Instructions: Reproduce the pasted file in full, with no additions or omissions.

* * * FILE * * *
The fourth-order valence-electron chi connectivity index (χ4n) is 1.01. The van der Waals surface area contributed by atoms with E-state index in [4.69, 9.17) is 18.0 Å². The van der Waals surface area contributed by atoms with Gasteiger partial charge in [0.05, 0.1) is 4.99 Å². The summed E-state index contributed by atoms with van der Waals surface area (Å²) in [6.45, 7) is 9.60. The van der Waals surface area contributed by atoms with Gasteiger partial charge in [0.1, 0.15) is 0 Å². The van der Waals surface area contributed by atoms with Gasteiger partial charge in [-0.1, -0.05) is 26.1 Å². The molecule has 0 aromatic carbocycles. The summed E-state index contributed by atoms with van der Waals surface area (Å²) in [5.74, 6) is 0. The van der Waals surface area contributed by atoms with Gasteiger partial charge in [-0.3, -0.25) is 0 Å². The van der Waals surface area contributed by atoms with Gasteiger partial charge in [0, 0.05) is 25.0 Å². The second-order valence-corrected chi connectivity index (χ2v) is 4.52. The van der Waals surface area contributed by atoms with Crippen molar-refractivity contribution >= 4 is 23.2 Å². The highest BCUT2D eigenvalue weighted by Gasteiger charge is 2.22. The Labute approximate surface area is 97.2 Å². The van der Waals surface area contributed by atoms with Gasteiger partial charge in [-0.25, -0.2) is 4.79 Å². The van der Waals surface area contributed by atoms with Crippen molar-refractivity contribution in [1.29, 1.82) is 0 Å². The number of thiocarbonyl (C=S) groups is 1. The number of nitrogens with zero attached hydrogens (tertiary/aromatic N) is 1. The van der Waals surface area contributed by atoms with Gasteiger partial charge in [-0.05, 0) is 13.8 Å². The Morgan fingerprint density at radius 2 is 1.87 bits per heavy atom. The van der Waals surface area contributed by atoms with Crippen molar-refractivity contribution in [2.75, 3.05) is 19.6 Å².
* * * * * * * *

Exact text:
The fourth-order valence-electron chi connectivity index (χ4n) is 1.01. The van der Waals surface area contributed by atoms with E-state index in [4.69, 9.17) is 18.0 Å². The van der Waals surface area contributed by atoms with Gasteiger partial charge in [0.05, 0.1) is 4.99 Å². The summed E-state index contributed by atoms with van der Waals surface area (Å²) in [6.45, 7) is 9.60. The van der Waals surface area contributed by atoms with Gasteiger partial charge in [0.1, 0.15) is 0 Å². The van der Waals surface area contributed by atoms with Gasteiger partial charge in [-0.1, -0.05) is 26.1 Å². The molecule has 0 aromatic carbocycles. The summed E-state index contributed by atoms with van der Waals surface area (Å²) in [5.74, 6) is 0. The van der Waals surface area contributed by atoms with Gasteiger partial charge in [-0.3, -0.25) is 0 Å². The van der Waals surface area contributed by atoms with Gasteiger partial charge in [0, 0.05) is 25.0 Å². The second-order valence-corrected chi connectivity index (χ2v) is 4.52. The van der Waals surface area contributed by atoms with Crippen molar-refractivity contribution >= 4 is 23.2 Å². The highest BCUT2D eigenvalue weighted by Gasteiger charge is 2.22. The Labute approximate surface area is 97.2 Å². The van der Waals surface area contributed by atoms with Gasteiger partial charge in [-0.25, -0.2) is 4.79 Å². The van der Waals surface area contributed by atoms with Crippen molar-refractivity contribution in [1.29, 1.82) is 0 Å². The number of thiocarbonyl (C=S) groups is 1. The number of nitrogens with zero attached hydrogens (tertiary/aromatic N) is 1. The van der Waals surface area contributed by atoms with Gasteiger partial charge in [-0.05, 0) is 13.8 Å². The Morgan fingerprint density at radius 2 is 1.87 bits per heavy atom. The van der Waals surface area contributed by atoms with Crippen molar-refractivity contribution in [2.75, 3.05) is 19.6 Å².